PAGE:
The Sirtex Medical Limited (ASX: SRX) share price dived 12% to $14.28 after the company released its annual results this morning. Here’s what you need to know: Dose sales grew 5% to 12,578 Revenue grew 0.8% to $234 million Net loss after tax of $26.3 million Underlying net profit after tax (NPAT) of $42.4 million Underlying earnings per share (EPS) of 73.5 cents Dividends of 30 cents per share $118 million in cash and no debt Outlook for tough market conditions to continue in 2018 but with some measured expansion into countries like France So what? Sirtex generated a huge…
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The Sirtex Medical Limited (ASX: SRX) share price dived 12% to $14.28 after the company released its annual results this morning. Here’s what you need to know:
- Dose sales grew 5% to 12,578
- Revenue grew 0.8% to $234 million
- Net loss after tax of $26.3 million
- Underlying net profit after tax (NPAT) of $42.4 million
- Underlying earnings per share (EPS) of 73.5 cents
- Dividends of 30 cents per share
- $118 million in cash and no debt
- Outlook for tough market conditions to continue in 2018 but with some measured expansion into countries like France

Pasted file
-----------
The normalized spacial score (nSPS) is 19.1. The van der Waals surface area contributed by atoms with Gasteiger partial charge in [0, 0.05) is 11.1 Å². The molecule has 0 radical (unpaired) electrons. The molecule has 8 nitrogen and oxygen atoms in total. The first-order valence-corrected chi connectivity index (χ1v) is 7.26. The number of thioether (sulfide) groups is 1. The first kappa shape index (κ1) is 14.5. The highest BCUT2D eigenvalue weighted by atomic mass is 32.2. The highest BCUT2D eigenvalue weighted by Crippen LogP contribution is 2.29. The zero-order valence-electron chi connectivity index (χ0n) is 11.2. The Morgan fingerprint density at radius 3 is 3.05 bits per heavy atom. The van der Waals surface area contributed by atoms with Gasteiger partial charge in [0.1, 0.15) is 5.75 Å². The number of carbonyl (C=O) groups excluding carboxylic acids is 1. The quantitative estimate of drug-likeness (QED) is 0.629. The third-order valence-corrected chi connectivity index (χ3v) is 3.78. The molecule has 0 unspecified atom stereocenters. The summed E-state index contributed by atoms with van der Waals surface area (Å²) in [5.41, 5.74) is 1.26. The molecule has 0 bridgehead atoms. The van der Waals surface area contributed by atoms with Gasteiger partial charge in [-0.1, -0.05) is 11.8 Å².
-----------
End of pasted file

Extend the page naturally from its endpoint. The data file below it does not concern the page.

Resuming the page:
Sirtex generated a huge loss after tax this year due to the write-down of its intangible research assets. The company’s previous funds spent on research & development (R&D) had been recorded as an ‘asset’, and now that those trials have failed, that asset (worth $90 million) is now worthless.
On an underlying basis, excluding the R&D write-down, results were mediocre with sales growing just 5%. Revenue fell 0.8% due to currency headwinds, and was up 6% on a constant-currency basis. There should be a big decline in clinical expenditure in 2018 because most research projects are now finished, so profits could potentially improve in the near term.
Sirtex management continued the recently-announced share buyback, with ~$3 million worth of shares already purchased, and a further $27 million to be purchased by mid-September. The company is also ‘re-aligning’ (I read this as ‘reducing’) its spending on R&D and focusing on the core SIR-Spheres business. Recent trials showed an interesting result with the combination of SIR-Spheres plus chemotherapy being better than chemotherapy alone for treating certain types of colon cancer, and this could prove a fertile ground for further investigation.
One thing that stood out to me most about Sirtex was that the company, with a $940 million market capitalisation, is still priced at 22x this year’s underlying profits. Once clinical spending is cut back however, the company may prove significantly cheaper. Still, dose sales are growing well below previous forecasts and there is the uncertainty added by the new CEO’s strategy. I’d call Sirtex a hold today.
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Motley Fool contributor Sean O'Neill owns shares in Sirtex Medical Limited. The Motley Fool Australia has no position in any of the stocks mentioned. We Fools may not all hold the same opinions, but we all believe that considering a makes us better investors. The Motley Fool has a disclosure policy. This article contains general investment advice only (under AFSL 400691). Authorised by Bruce Jackson.